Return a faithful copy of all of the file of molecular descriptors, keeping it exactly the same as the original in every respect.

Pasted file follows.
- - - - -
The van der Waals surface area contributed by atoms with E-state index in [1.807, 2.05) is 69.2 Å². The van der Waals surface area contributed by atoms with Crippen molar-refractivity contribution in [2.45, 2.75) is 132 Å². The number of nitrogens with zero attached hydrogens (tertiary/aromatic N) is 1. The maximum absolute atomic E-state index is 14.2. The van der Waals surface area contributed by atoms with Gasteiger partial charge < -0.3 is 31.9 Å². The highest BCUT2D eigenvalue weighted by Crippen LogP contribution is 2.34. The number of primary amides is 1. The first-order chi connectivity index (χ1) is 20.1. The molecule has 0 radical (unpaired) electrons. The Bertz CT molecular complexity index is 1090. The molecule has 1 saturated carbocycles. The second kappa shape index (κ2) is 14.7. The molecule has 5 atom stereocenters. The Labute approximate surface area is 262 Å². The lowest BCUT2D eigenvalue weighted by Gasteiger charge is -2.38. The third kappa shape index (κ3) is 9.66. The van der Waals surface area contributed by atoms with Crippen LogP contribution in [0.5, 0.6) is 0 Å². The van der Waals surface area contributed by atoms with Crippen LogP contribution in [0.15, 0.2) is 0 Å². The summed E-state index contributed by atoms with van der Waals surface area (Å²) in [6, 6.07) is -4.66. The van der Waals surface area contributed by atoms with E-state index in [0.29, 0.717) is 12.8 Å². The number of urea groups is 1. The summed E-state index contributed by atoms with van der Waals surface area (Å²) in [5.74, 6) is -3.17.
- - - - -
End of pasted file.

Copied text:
The van der Waals surface area contributed by atoms with E-state index in [1.807, 2.05) is 69.2 Å². The van der Waals surface area contributed by atoms with Crippen molar-refractivity contribution in [2.45, 2.75) is 132 Å². The number of nitrogens with zero attached hydrogens (tertiary/aromatic N) is 1. The maximum absolute atomic E-state index is 14.2. The van der Waals surface area contributed by atoms with Gasteiger partial charge < -0.3 is 31.9 Å². The highest BCUT2D eigenvalue weighted by Crippen LogP contribution is 2.34. The number of primary amides is 1. The first-order chi connectivity index (χ1) is 20.1. The molecule has 0 radical (unpaired) electrons. The Bertz CT molecular complexity index is 1090. The molecule has 1 saturated carbocycles. The second kappa shape index (κ2) is 14.7. The molecule has 5 atom stereocenters. The Labute approximate surface area is 262 Å². The lowest BCUT2D eigenvalue weighted by Gasteiger charge is -2.38. The third kappa shape index (κ3) is 9.66. The van der Waals surface area contributed by atoms with Crippen LogP contribution in [0.5, 0.6) is 0 Å². The van der Waals surface area contributed by atoms with Crippen LogP contribution in [0.15, 0.2) is 0 Å². The summed E-state index contributed by atoms with van der Waals surface area (Å²) in [6, 6.07) is -4.66. The van der Waals surface area contributed by atoms with E-state index in [0.29, 0.717) is 12.8 Å². The number of urea groups is 1. The summed E-state index contributed by atoms with van der Waals surface area (Å²) in [5.74, 6) is -3.17.